Making Friends Post-Injury
Kirsten Sharp and Teri Thorson – Colour Wheels – Gala Event showcasing visual & performing artists with spinal cord injuryIt can be difficult maintaining and finding friends while living with a spinal cord injury. Some people do not struggle Kirsten Sharp and Teri Thorson – Colour Wheels – Gala Event showcasing visual & performing artists with spinal cord injury with this at all, while many others find that they may lose friends after their injury and need to find new ones. When you are one of the few people with disabilities in the room, you may feel alienated and left out. Sometimes, it may feel like your disability makes finding true friendships impossible. However, this is not the case.
While it may take more time to find open-minded people who see past your disability, you can expand your circle of friends even while living with a spinal cord injury. Here are some tips on making that happen:
Join a Support Group
There are many disability support groups across the nation, both online and in-person. If you live in a large city, chances are there is a spinal cord injury support group at a hospital near you. You can also try searching online for any kind of disability support group near you. Many in-person meet-ups with other people with disabilities take place around the country. You can even try joining an in-person gaming group with able-bodied people; many different people from gaming groups will post online looking for people near them to join.
You can also join online support groups for people with spinal cord injuries on social media sites like Facebook. There are many people in these groups online who are also seeking new friends. Making friends with people with spinal cord injuries can be an incredible experience, as they can understand and empathize with what you are going through. Do not think, however, that you only need to have friends who also have a disability. It is also good to reconnect with old friends, if possible.
Get Involved in Adaptive Sports
One of the most popular ways to find new friends when you have a spinal cord injury is by joining a disability sports team or taking part in some kind of adaptive activity. Whenever you are around like-minded people who have similar interests and understand spinal cord injuries, you are bound to meet great people and possibly make some lifelong friends.
Quad rugby is one of the most life-changing sports for many people with spinal cord injuries. The people you can meet through this sport will teach you things you never thought were possible. However, quad rugby is not the only sport that offers this; any adaptive sport or recreational activity you become involved in can offer the same thing. Whether you choose to participate in wheelchair basketball, adaptive surfing, adaptive skiing, or wheelchair yoga, there are so many places and opportunities to meet great people, all while staying active.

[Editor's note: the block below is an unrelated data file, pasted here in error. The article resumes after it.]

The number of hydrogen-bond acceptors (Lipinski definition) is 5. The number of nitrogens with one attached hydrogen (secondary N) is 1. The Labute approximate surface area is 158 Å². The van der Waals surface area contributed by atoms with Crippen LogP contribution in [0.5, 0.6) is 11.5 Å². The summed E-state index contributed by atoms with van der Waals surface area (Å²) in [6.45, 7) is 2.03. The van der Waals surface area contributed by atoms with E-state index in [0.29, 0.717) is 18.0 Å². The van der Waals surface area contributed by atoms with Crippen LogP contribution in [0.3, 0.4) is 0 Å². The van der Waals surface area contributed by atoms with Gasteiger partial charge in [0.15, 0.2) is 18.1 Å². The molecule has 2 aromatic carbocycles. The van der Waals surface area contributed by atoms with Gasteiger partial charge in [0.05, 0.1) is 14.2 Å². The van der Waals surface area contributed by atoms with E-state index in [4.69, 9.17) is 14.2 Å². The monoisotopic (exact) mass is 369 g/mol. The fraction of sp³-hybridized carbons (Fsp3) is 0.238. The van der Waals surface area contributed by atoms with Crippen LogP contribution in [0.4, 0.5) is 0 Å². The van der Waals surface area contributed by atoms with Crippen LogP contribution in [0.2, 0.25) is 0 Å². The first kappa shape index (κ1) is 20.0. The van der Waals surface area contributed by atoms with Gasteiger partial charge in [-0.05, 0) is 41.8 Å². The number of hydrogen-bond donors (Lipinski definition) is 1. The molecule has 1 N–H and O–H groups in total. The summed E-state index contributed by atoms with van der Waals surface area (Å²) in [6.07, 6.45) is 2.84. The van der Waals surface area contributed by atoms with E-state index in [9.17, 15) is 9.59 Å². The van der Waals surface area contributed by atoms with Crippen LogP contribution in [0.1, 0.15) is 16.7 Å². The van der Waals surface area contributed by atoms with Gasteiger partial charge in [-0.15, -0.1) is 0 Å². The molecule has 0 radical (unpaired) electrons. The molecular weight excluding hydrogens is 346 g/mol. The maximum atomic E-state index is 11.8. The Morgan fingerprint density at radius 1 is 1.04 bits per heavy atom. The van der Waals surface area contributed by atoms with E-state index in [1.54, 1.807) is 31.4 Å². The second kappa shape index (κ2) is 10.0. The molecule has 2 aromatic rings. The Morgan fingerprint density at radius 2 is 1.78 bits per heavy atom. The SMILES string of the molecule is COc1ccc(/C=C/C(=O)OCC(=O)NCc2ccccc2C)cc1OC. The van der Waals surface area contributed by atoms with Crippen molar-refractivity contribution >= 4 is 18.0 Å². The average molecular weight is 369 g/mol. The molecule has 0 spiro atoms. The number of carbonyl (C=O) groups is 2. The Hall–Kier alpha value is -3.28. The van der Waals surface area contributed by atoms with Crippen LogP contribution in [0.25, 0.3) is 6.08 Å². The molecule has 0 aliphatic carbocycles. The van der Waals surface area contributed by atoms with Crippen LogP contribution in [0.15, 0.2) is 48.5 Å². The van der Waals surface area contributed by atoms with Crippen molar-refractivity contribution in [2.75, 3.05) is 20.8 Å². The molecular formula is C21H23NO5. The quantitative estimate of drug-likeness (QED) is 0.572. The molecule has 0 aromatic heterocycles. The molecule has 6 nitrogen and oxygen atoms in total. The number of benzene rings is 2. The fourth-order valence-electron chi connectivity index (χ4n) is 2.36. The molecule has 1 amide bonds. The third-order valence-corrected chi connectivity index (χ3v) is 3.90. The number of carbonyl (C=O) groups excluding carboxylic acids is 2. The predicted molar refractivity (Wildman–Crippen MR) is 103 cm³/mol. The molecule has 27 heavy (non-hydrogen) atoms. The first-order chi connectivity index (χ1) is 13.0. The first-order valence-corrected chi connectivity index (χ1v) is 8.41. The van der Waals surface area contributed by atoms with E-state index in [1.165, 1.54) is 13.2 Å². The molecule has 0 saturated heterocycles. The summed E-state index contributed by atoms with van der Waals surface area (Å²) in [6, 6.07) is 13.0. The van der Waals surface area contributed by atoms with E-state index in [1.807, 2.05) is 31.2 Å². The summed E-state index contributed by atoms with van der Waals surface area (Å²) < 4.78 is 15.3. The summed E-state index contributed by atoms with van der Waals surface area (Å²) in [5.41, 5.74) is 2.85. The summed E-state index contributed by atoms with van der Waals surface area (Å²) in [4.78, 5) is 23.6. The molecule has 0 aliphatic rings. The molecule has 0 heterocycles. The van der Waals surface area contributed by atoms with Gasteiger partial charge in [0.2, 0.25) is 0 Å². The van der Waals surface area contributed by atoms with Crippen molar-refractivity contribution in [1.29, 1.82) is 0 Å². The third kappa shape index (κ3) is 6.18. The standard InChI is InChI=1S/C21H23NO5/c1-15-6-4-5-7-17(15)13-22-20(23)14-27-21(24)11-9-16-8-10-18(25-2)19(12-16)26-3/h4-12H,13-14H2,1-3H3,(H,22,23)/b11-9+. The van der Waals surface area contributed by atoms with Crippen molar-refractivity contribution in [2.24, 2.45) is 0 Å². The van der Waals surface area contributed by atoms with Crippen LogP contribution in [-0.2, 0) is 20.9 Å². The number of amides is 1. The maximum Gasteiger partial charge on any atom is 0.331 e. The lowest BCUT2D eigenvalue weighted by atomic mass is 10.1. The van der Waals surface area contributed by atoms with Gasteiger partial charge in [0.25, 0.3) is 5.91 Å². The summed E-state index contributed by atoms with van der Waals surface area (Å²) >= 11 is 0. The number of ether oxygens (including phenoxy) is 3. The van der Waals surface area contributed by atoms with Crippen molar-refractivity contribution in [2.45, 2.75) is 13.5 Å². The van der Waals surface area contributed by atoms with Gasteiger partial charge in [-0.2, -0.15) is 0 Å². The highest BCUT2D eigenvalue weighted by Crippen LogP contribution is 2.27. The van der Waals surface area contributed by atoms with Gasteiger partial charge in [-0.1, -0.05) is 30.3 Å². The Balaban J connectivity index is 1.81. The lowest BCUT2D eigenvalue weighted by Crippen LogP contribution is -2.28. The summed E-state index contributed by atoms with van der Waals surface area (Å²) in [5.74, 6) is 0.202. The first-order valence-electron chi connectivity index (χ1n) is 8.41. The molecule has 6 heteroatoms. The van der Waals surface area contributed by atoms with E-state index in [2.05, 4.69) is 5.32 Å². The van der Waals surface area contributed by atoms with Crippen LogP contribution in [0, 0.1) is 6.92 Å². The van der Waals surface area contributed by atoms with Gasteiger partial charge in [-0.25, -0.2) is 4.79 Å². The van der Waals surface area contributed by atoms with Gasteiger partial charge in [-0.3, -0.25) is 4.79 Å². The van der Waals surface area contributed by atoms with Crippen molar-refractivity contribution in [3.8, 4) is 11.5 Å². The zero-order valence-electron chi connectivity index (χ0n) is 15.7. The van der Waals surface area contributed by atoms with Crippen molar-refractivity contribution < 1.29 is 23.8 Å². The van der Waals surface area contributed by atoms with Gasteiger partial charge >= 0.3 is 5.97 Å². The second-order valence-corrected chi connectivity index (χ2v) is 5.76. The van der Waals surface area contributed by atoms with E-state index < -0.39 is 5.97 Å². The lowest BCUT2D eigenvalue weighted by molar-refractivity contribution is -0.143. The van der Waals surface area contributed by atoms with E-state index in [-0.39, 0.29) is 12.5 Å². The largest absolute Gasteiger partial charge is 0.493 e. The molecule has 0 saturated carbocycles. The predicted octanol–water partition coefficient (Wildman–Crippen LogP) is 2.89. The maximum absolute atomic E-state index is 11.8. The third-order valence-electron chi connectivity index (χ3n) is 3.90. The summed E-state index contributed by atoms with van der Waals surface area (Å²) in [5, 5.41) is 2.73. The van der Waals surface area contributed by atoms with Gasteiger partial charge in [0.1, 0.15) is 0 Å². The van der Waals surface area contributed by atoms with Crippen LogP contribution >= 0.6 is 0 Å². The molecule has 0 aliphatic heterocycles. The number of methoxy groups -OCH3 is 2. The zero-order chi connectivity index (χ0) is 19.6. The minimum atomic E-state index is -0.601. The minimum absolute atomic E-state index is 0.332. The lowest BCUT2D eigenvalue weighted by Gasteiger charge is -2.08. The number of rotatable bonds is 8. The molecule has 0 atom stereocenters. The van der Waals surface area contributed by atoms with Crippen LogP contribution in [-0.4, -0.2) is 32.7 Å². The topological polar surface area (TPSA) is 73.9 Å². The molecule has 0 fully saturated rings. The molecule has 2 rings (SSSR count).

Become a Regular Somewhere, and Smile
Whether it is a bar, a coffee shop, or a diner, finding an establishment you love and going there often can increase your chances of finding new friends. People who also spend time there must share some similar interests with you, which means you are bound to meet people you’ll get along with. Since you’ll most likely be one of the only wheelchair-users at the establishment you choose, make sure to smile and be as approachable as possible. Unfortunately, some people feel uncomfortable around people with disabilities. Smiling and being approachable can help people overcome any nerves they may be feeling during your conversations.
Once you have made new friends, try to be as honest with your friends about your disability as possible. They will value your openness and appreciate your willingness to share important personal details. Keep in mind that it can also be difficult at times to attend social events when you have a spinal cord injury. If you cancel on your friends because you would have trouble attending the event, make sure to let your friends know your reason for cancelling so you continue to maintain stable friendships while managing your disability.